April 13, 2005
Donna Pickett, MPH, RHIA
Medical Classification Administrator
National Center for Health Statistics
3311 Toledo Road Room 2402
Hyattsville, Maryland 20782
The American Health Information Management Association (AHIMA) welcomes the opportunity to provide comments on the proposed diagnosis code modifications presented at the April 1st ICD-9-CM Coordination and Maintenance (C&M) Committee meeting.
I will first address those proposals that have been recommended for implementation in October 2005:
AHIMA supports the recommendation to implement the full set of proposed codes for sleep disorders in October 2005. The American Academy of Neurology made recommendations regarding the placement of some of the proposed sleep disorder codes at the October 2004 C&M meeting. We support their recommendations and believe corresponding modifications should be made to the October 2004 proposal.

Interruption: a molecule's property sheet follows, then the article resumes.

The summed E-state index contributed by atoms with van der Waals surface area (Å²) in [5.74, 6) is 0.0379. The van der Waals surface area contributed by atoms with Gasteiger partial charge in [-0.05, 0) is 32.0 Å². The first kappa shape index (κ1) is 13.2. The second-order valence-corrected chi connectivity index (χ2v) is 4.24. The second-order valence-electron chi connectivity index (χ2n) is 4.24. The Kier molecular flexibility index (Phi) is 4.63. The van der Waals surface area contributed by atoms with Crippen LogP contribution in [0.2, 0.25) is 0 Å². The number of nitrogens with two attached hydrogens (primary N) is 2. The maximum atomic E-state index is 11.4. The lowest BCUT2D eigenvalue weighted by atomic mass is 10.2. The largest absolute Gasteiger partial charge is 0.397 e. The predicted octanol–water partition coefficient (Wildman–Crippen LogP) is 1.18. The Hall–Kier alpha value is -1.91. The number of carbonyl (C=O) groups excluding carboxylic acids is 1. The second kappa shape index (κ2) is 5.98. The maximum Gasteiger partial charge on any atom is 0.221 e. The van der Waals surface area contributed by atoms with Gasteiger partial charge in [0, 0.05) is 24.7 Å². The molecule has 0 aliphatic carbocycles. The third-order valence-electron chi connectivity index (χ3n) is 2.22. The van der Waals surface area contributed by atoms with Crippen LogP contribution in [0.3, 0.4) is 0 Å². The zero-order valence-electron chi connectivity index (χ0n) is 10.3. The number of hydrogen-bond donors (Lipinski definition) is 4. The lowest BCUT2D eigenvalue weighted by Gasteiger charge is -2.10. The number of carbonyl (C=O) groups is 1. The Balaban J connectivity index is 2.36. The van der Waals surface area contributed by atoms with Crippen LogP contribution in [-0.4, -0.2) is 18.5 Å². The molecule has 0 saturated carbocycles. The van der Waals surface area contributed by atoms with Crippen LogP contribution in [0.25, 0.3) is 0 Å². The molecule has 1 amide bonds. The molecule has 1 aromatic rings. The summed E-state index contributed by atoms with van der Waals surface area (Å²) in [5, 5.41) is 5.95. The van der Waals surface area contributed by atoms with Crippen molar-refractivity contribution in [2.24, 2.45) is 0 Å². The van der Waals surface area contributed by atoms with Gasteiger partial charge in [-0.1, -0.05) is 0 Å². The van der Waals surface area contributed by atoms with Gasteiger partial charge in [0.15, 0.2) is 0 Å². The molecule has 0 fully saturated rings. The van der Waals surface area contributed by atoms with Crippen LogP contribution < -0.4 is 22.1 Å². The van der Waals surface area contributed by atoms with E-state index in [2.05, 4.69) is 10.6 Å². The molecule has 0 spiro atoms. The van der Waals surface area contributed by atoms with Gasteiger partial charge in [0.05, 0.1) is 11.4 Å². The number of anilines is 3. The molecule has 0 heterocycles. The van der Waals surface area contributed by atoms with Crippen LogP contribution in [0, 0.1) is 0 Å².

While AHIMA supports the expansion of codes for fetal and newborn aspiration, we are concerned that it may not always be clear to coders when the proposed codes for "with respiratory symptoms" should be used. The fact that the inclusion terms are medical conditions (such as pneumonia) rather than just symptoms may contribute to this confusion. If the intent of the new codes for "with respiratory symptoms" is that a respiratory condition or specific manifestation must be present in order for these codes to be assigned, the code titles should be changed from "symptoms" to "conditions" or "manifestations." If the intent was not to limit the use of these codes to circumstances when a respiratory medical condition is present, it would be helpful to include examples of additional situations when these codes should be assigned.